Tag: Wrasses (Labridae)

The Wrasse (Labridae) family is second only to the Goby (Gobiidae) family in terms of numbers of species (approximately 600 species).

They are found in tropical waters throughout the world and are a favourite with divers and snorkelers due to their incredible variety of colours and bold, inquisitive nature.

Many Wrasse species are protogynous hermaphrodites, meaning they are capable of changing sex, and more specifically, changing from female to male.

Juveniles are a mixture of both male and female (known as Initial Phase or IP individuals), with the largest adults becoming territory-holding (Terminal Phase or TP males).

Individuals which are between Intitial and Terminal phases are referred to as being in their Intermediate phase.

As popular as they are, many of the smaller species of Wrasse prove to be a very difficult subject to photograph due to their highly erratic swimming patterns.

Positive identification can also prove difficult in many cases due to radical differences between juvenile/adult - male/female. This fact is reflected in the "inconclusive" identification status of some species in this gallery.

The Wrasse (Labridae) family is second only to the Goby (Gobiidae) family in terms of numbers of species (approximately 600 species).

They are found in tropical waters throughout the world and are a favourite with divers and snorkelers due to their incredible variety of colours and bold, inquisitive nature.

Many Wrasse species are protogynous hermaphrodites, meaning they are capable of changing sex, and more specifically, changing from female to male.

Juveniles are a mixture of both male and female (known as Initial Phase or IP individuals), with the largest adults becoming territory-holding (Terminal Phase or TP males).

Individuals which are between Intitial and Terminal phases are referred to as being in their Intermediate phase.

As popular as they are, many of the smaller species of Wrasse prove to be a very difficult subject to photograph due to their highly erratic swimming patterns.

Positive identification can also prove difficult in many cases due to radical differences between juvenile/adult - male/female. This fact is reflected in the "inconclusive" identification status of some species in this gallery.

Alan's picture
Moon Wrasse (Thalassoma lunare) - dominant male with subordinates

A single dominant male Moon Wrasse (Thalassoma lunare) carefully guards its harem of "intermediate phase" females (and subordinate males) during a period of spawning at Sail Rock.

Alan's picture
Teira Batfish (Platax Teira) with Blue-Streak Cleaner Wrasse (Labroides Dimidiatus)

Teira Batfish (Platax Teira) are one of the most approachable and photogenic of all local fish species, particularly when they break away from the main group to seek out the services of Blue-Streak Cleaner Wrasse (Labroides Dimidiatus) at a "cleaning station" as was the case in this photo taken at

Alan's picture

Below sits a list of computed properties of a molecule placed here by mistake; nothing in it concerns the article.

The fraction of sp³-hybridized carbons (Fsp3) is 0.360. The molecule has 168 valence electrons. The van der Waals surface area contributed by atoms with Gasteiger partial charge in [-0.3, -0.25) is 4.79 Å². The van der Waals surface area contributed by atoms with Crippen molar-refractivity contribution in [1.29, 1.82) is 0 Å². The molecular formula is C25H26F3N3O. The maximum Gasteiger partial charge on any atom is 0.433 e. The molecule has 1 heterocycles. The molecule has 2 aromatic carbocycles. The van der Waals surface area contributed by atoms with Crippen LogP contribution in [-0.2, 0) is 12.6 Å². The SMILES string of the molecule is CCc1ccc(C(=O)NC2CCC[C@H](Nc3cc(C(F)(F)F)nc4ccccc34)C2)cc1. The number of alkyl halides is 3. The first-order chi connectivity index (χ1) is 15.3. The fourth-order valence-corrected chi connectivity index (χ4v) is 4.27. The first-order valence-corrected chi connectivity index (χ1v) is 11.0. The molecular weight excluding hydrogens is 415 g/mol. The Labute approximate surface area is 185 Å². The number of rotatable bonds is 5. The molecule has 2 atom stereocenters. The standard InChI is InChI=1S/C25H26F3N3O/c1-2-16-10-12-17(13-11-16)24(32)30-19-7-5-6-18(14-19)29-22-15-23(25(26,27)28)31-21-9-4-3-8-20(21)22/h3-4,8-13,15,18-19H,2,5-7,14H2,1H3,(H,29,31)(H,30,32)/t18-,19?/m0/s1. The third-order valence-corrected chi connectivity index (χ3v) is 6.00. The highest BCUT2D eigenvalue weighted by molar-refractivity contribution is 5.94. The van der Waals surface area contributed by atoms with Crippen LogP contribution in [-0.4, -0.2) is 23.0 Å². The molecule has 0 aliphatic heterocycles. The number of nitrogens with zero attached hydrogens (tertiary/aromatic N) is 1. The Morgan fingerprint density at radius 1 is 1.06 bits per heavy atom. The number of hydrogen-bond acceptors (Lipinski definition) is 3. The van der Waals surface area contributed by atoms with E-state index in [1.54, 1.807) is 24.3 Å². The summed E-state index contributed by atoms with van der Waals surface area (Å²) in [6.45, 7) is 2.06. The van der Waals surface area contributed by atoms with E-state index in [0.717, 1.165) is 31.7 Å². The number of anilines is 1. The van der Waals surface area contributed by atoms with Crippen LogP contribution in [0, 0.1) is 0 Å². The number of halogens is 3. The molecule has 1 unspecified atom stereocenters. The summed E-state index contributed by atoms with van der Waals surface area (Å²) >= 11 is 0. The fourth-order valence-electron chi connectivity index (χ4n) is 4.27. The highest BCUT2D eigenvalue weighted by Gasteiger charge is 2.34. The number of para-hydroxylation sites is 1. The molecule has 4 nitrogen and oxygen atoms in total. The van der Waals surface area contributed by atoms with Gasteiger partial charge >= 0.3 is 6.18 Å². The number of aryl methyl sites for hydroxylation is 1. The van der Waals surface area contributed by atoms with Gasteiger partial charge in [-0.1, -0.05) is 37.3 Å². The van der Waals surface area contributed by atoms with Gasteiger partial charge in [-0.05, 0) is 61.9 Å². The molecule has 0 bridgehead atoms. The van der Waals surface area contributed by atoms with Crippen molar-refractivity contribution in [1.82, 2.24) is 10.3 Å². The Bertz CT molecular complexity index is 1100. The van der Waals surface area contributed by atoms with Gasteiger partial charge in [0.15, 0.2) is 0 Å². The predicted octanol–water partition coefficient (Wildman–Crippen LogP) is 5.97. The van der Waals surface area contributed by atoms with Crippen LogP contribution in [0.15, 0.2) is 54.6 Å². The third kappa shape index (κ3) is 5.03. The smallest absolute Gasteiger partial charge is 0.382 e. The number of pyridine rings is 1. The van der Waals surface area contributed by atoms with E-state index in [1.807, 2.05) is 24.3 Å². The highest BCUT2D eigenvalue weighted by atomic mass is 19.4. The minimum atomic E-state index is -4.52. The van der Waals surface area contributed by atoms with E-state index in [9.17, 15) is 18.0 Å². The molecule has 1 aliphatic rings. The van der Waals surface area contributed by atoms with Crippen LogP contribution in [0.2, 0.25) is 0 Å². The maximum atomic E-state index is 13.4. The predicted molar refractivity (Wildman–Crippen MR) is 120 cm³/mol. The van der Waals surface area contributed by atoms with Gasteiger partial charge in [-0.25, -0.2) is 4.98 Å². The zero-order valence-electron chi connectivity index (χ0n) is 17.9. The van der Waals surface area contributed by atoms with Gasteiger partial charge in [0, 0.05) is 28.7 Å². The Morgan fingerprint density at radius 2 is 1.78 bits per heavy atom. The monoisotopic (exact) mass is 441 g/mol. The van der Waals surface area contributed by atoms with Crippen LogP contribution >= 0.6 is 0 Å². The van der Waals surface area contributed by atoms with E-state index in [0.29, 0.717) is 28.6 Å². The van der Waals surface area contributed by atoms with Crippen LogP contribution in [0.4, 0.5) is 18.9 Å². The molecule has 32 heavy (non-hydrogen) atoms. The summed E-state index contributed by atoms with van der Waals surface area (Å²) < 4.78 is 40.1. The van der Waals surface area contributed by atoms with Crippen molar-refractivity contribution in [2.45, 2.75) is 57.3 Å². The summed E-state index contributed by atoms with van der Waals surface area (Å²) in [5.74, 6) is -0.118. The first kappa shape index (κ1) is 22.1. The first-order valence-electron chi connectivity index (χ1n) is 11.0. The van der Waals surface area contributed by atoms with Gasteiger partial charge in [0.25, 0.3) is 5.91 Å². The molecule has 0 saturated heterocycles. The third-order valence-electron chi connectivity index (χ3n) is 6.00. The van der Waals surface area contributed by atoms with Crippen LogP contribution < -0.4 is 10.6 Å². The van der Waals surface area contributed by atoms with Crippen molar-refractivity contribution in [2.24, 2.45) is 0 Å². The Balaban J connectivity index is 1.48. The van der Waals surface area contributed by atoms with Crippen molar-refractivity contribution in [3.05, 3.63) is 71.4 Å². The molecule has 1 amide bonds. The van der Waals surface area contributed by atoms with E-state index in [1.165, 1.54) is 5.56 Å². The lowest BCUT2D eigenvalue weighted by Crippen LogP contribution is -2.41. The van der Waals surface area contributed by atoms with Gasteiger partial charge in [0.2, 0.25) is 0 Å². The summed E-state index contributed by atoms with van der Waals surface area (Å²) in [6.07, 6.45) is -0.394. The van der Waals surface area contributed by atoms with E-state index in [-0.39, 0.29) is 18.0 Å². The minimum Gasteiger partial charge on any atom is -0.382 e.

Malabar Grouper (Epinephelus Malabaricus)

A large Malabar Grouper (Epinephelus Malabaricus) seeks out the cleaning "services" of a Blue-Streak Cleaner Wr

Alan's picture
Pick-Handle Barracuda (Sphyraena Jello)

For the many species that regularly attend a "cleaning station", such as those provided by the Blue-Streak Cleaner Wrasse (Labroides Dimidiatus), it is customary to inform the cleaners that they are not on the menu (for the time being at least!).

Alan's picture
Red-Breasted Maori Wrasse juvenile (Cheilinus Fasciatus)

This grainy photo shows a tiny Red-Breasted Maori Wrasse (Cheilinus Fasciatus) at perhaps the youngest phase at which it is recognizable as this species.

Alan's picture
Blue-Ringed Angelfish (Pomacanthus Annularis) with Blue-Streak Cleaner Wrasse (Labroides Dimidiatus)

A Blue-Streak Cleaner Wrasse (Labroides Dimidiatus) offers its cleaning service to a Blue-Ringed Angelfish (Pomacanthus Annularis) in this photo taken at Sail Rock.

Alan's picture
Redbreasted Maori Wrasse juvenile (Cheilinus Fasciatus)

This photo of a juvenile Redbreasted Maori Wrasse (Cheilinus Fasciatus) clearly shows the distinct lack of the red colouration present in more mature specimens.
The red colour becomes more prominent as the individual ages.

Alan's picture
Redbreasted Maori Wrasse (Cheilinus Fasciatus)

An adult Redbreasted Maori Wrasse (Cheilinus Fasciatus) showing the distinctive "red breast" markings from which the name derives, followed by the equally distinctive black and white stripes.

The red colouration becomes more distinctive with age and is less apparent in juveniles..

Alan's picture
Pastel Green Wrasse male (Halichoeres Chloropterus)

The male Pastel Green Wrasse (Halichoeres Chloropterus) has noticeably different colouration to the female.

Alan's picture
Pastel Green Wrasse female (Halichoeres Chloropterus)

A female Pastel Green Wrasse (Halichoeres Chloropterus) clearly showing the tiny dark spots that are characteristic of the female of this species.

This also shows how the overall colour of the female is generally less distinctive than that of the male.